The decisive Karin Orsel

10 Oct 2016
Karin Orsel: Starting a ship management company was “a gamble maybe not everyone would have gone for”

Karin Orsel: Starting a ship management company was “a gamble maybe not everyone would have gone for”

“It’s like an addiction,” says Karin Orsel, CEO of MF Shipping Group. “You get a taste for this industry and you don’t want to leave.”

The beginning wasn’t that auspicious, writes Stevie Knight. It started with a painful moment that Orsel now calls the “big bang”. She’d been working in the accounts department of a ship management company. “When the owner turned it over to his sons... everything that could go wrong, did go wrong.”

It wasn’t a good moment to find herself out of work. Having just taken on a mortgage she was faced with two options. The first was accepting the knock, taking a small part-time job and losing her home. The other was, she admits, “a gamble maybe not everyone would have gone for”. At the tender age of 23 she got a loan from the bank and, with a couple of others, started up a ship management company of her own.

“I told myself that I could give it up if it didn’t work out. But within a few years I realised there was no way I could go back to being an employee.”
MF Shipping was launched in 1994 with just one client and a fleet of six – but this rose in scale, size and reach. While the original vessels were less than 3,000dwt she now has over 50 bulk and liquid carriers of up to 16,500dwt under her wing. There’s a staff of 50 in the office and Orsel has become a ship owner too.

Needless to say, there have been setbacks. In one case she witnessed extremely unethical behaviour from a client. “If you see something like that you just know that, at some point, it will be your turn,” she says. The pain of saying goodbye to a whole fleet forced adjustments within her own company. But, she says: “In the longer run you just have to take those kinds of decisions – although they’re not easy.”

Despite that, business didn’t take too long to recover, something she puts down to not cutting the staff down to the bone. “Maybe there are some companies that have to do this as a matter of survival – but in the long run you can’t just shake the tree and expect qualified people to fall out. It’s a long-term investment that you make in your colleagues, both onshore as well as in the vessels.”

So, although she admits the company had “what you might call an overcapacity” for a while, “because of this we were able to jump into new markets, spread our wings into different cargo types and that attracted new clients as well.”

Despite all this she says growth is a balance. The company now has a 22-year history and since the downturn she’s seen a number of vessels in financial distress looking for a good home. “ButyYou have to make the right choices,” she says. “You can’t say yes to everything.”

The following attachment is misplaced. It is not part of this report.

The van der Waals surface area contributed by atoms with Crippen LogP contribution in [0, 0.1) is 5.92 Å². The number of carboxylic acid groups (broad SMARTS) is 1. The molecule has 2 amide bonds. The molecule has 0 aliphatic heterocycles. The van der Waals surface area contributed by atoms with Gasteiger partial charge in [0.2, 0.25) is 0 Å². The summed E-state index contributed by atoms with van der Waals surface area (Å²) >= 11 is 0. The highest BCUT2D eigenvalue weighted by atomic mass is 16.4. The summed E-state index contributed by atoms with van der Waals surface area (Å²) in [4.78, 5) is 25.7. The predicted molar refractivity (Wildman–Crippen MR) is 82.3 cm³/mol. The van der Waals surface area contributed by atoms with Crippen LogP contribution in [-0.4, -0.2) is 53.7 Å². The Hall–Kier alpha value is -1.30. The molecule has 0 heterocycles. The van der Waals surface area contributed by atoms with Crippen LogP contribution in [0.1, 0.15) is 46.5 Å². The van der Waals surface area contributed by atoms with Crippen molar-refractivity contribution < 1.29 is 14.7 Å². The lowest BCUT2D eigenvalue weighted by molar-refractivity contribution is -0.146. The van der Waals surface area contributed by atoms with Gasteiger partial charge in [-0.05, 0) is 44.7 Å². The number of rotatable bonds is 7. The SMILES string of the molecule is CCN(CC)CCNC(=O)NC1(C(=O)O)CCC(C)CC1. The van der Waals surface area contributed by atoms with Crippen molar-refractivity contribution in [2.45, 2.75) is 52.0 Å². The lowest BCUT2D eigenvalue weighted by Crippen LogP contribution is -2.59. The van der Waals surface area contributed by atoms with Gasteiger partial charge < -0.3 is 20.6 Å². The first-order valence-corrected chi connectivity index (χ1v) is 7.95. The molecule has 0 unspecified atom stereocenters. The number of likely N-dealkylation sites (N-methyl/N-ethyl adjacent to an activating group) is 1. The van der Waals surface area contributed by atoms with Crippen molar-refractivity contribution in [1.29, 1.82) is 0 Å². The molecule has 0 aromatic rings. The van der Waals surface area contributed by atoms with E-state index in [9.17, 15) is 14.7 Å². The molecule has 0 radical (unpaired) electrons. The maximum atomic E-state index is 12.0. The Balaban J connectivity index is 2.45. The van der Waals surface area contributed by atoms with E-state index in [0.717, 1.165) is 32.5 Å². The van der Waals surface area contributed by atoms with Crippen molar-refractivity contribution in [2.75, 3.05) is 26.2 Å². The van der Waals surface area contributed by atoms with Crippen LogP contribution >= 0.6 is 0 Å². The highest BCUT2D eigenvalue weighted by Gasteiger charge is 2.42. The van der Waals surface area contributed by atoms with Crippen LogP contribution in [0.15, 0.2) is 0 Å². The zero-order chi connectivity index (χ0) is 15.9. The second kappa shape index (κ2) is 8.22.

For example in the case of oil tankers with questionable maintenance, there’s the potential for issues to spread out “and impact current clients and even the company’s performance toward the oil majors… Sometimes you just have to say ‘sorry, no’”.

Although she says shipping is going through a rough time and adds “we haven’t seen the end of it yet”, her company is in a good position: “We are lucky in that we have some very strong clients - not like those who pop up because they see a beneficial tax structure; that only leads to a vessel without a real demand.”

On the same subject of artificial market drivers she’s clear that you “can’t make people pay” for ecofriendly transport. “Those companies who can trade with greener and more energy efficient vessels will get the cargo because big brands will want to advertise their supply chain.” So while she likes the idea of a ‘green mark’ on transport goods, she’s aware that “it may be a long time before it takes hold - before people start making proactive choices”.

Orsel makes a valid point when she says: “It’s too easy if you own a company just to whine about what’s not right... but you need to step up and engage with policymakers – whether local, regional, national or international level.” She follows that through by being very proactive herself – vice chair of the Dutch Shipowner Association (KVNR) and board member of the International Chamber of Shipping (ICS).

While she admits such commitments can eat away at your time, she points out: “It also raises the profile of your company. I don’t like the term role-model but there are simply not enough women who are willing to step up... we need to make the time to do these kinds of things, and not walk away.”

On the other hand, her involvement with Women's International Shipping & Trading Association (WISTA) is rather different – despite being international chair, she hadn’t heard of it til 2003. However, it was here that she met “a lot of women with the same passion for the industry as I had”. She says it has provided her with connections throughout the industry chain and a reservoir of “capacity and knowledge” to call on. It’s also given her some remarkably useful moments of insight: for example how a beckoning with fingers upward could be read by Philippine crew as insulting.

Further, she adds: “While I don’t think it should be a written rule... I do tell the agencies to be on the lookout for women. If they’ve got so far they will already be certain it’s where they want to be. Of course it’s always about quality, but we need to stop saying a woman can’t be onboard a vessel because she is not capable of coping.”